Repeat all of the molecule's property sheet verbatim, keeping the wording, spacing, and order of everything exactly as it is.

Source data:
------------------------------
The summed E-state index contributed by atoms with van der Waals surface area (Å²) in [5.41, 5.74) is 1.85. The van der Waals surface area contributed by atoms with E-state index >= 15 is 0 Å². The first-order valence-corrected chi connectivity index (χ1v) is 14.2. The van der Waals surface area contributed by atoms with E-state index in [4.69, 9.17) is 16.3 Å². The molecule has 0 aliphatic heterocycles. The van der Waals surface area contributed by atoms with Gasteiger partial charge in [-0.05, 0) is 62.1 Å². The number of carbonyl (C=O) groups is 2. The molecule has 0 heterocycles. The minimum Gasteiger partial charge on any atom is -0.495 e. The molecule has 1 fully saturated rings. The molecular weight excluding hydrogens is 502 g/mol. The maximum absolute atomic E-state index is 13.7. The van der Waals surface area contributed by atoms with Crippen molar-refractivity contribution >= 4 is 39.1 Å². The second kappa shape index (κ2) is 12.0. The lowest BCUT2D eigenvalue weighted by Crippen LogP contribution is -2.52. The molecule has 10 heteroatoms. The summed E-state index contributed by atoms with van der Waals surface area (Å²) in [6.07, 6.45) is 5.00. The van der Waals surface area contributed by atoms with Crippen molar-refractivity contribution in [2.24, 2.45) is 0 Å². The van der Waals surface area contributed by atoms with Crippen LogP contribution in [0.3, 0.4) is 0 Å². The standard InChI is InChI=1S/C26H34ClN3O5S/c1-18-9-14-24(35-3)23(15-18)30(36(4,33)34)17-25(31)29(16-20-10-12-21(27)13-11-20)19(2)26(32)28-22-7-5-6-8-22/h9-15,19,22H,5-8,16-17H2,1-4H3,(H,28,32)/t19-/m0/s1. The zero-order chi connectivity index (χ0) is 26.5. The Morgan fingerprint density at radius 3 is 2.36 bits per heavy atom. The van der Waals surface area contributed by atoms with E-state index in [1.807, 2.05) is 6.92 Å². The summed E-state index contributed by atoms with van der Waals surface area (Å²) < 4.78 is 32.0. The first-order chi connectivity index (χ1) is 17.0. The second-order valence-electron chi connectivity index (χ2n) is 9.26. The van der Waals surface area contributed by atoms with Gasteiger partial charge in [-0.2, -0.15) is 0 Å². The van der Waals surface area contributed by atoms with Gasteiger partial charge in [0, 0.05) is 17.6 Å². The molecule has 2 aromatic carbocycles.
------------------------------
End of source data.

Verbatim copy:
The summed E-state index contributed by atoms with van der Waals surface area (Å²) in [5.41, 5.74) is 1.85. The van der Waals surface area contributed by atoms with E-state index >= 15 is 0 Å². The first-order valence-corrected chi connectivity index (χ1v) is 14.2. The van der Waals surface area contributed by atoms with E-state index in [4.69, 9.17) is 16.3 Å². The molecule has 0 aliphatic heterocycles. The van der Waals surface area contributed by atoms with Gasteiger partial charge in [-0.05, 0) is 62.1 Å². The number of carbonyl (C=O) groups is 2. The molecule has 0 heterocycles. The minimum Gasteiger partial charge on any atom is -0.495 e. The molecule has 1 fully saturated rings. The molecular weight excluding hydrogens is 502 g/mol. The maximum absolute atomic E-state index is 13.7. The van der Waals surface area contributed by atoms with Crippen molar-refractivity contribution >= 4 is 39.1 Å². The second kappa shape index (κ2) is 12.0. The lowest BCUT2D eigenvalue weighted by Crippen LogP contribution is -2.52. The molecule has 10 heteroatoms. The summed E-state index contributed by atoms with van der Waals surface area (Å²) in [6.07, 6.45) is 5.00. The van der Waals surface area contributed by atoms with Crippen molar-refractivity contribution in [2.24, 2.45) is 0 Å². The van der Waals surface area contributed by atoms with Crippen LogP contribution in [0.3, 0.4) is 0 Å². The standard InChI is InChI=1S/C26H34ClN3O5S/c1-18-9-14-24(35-3)23(15-18)30(36(4,33)34)17-25(31)29(16-20-10-12-21(27)13-11-20)19(2)26(32)28-22-7-5-6-8-22/h9-15,19,22H,5-8,16-17H2,1-4H3,(H,28,32)/t19-/m0/s1. The zero-order chi connectivity index (χ0) is 26.5. The Morgan fingerprint density at radius 3 is 2.36 bits per heavy atom. The van der Waals surface area contributed by atoms with E-state index in [1.807, 2.05) is 6.92 Å². The summed E-state index contributed by atoms with van der Waals surface area (Å²) < 4.78 is 32.0. The first-order chi connectivity index (χ1) is 17.0. The second-order valence-electron chi connectivity index (χ2n) is 9.26. The van der Waals surface area contributed by atoms with Gasteiger partial charge in [-0.2, -0.15) is 0 Å². The van der Waals surface area contributed by atoms with Gasteiger partial charge in [0, 0.05) is 17.6 Å². The molecule has 2 aromatic carbocycles.